C.N. Douglas, comp. Forty Thousand Quotations: Prose and Poetical. 1917.


Arrogance is the obstruction of wisdom.


When men are most sure and arrogant, they are commonly the most mistaken, and have then given views to passion, without that proper deliberation and suspense which can alone secure them from the grossest absurdities.


When Diogenes came to Olympia and perceived some Rhodian youths dressed with great splendor and magnificence, he said with a smile of contempt, “This is all arrogance.” Afterwards some Lacedemonians came in his way, as mean and as sordid in their attire as the dress of the others was rich, “This,” said he, “is also arrogance.”


A man that loves to be peevish and paramount, and to play the sovereign at every turn, does but blast the blessings of life, and swagger away his own enjoyments; and not to enlarge upon the folly, not to mention the injustice of such a behavior, it is always the sign of a little, unbenevolent temper. It is disease and discredit all over, and there is no more greatness in it, than in the swelling of a dropsy.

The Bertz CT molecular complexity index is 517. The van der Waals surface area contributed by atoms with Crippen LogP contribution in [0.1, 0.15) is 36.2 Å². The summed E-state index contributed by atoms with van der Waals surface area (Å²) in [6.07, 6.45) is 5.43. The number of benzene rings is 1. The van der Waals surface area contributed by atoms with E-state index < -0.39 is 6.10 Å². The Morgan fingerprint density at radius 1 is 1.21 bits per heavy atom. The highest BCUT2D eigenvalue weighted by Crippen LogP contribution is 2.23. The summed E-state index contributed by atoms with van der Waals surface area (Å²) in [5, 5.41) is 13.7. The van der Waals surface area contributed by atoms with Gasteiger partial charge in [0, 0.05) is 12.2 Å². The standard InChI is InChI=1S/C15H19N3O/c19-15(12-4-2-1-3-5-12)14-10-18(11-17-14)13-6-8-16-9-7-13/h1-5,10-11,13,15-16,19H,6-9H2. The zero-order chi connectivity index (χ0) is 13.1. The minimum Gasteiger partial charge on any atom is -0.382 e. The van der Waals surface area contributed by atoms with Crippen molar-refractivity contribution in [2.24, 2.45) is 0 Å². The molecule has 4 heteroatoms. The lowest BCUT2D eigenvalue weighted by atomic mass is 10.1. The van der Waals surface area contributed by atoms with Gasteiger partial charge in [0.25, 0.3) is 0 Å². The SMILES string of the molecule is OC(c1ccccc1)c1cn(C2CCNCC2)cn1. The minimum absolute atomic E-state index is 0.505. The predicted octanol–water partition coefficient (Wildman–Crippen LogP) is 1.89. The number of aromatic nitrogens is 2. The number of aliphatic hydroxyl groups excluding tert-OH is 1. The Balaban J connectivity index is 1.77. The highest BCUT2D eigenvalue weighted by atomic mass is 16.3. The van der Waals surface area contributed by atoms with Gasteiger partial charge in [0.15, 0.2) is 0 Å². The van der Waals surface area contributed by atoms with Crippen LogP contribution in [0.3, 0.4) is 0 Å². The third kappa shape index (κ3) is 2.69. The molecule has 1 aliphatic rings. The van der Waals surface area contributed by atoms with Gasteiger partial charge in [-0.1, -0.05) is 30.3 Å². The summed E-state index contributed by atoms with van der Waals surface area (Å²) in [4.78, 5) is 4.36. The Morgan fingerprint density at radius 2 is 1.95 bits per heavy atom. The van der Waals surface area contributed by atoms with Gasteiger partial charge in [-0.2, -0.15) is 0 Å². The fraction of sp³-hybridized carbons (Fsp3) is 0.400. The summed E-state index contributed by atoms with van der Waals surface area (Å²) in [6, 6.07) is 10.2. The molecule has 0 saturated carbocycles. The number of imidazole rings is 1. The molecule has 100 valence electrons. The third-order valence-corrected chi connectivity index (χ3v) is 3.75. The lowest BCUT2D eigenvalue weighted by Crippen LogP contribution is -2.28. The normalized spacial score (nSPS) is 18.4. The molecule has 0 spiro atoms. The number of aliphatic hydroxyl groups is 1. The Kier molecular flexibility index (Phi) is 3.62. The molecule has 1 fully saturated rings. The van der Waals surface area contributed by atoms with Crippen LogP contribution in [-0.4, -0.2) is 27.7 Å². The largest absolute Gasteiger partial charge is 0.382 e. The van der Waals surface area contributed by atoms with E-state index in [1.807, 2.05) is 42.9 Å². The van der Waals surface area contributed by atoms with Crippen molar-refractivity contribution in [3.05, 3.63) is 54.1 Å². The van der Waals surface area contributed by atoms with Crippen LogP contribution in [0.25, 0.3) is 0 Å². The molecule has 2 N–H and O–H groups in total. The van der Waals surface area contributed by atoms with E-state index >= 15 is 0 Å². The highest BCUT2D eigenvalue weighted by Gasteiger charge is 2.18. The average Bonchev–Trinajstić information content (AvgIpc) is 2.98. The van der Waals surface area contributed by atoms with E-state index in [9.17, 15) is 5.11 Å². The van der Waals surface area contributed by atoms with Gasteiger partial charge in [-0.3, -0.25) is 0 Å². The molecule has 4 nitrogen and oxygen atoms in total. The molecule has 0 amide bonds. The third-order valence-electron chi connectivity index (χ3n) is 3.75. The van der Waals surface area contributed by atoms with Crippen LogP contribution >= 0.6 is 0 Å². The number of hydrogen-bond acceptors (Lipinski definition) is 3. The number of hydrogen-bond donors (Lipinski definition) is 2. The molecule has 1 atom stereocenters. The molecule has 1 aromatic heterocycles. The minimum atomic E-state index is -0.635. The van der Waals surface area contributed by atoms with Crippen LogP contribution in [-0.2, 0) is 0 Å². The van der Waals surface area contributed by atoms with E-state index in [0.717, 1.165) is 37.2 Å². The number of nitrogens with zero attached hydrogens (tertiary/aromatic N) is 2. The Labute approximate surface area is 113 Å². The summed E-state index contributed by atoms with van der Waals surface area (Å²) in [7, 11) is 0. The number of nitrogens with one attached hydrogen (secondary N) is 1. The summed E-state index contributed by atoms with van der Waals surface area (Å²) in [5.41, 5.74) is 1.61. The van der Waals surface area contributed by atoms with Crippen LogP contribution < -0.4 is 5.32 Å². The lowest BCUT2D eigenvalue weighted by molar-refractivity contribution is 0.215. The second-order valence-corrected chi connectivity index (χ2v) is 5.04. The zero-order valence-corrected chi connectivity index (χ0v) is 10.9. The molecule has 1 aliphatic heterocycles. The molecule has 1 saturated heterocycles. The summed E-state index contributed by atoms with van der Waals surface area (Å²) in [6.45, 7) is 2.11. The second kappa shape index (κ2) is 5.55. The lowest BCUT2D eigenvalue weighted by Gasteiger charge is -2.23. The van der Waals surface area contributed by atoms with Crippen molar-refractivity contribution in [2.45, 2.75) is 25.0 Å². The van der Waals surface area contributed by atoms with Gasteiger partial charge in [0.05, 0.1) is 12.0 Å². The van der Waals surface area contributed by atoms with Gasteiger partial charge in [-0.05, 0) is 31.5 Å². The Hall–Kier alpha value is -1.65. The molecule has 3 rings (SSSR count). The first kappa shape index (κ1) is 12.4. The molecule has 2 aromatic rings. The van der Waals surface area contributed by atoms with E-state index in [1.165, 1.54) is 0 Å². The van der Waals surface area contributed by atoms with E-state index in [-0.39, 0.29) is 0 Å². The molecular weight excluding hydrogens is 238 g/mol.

Jeremy Collier.

What is so hateful to a poor man as the purse-proud arrogance of a rich one? Let fortune shift the scene, and make the poor man rich, he runs at once into the vice that he declaimed against so feelingly; these are strange contradictions in the human character.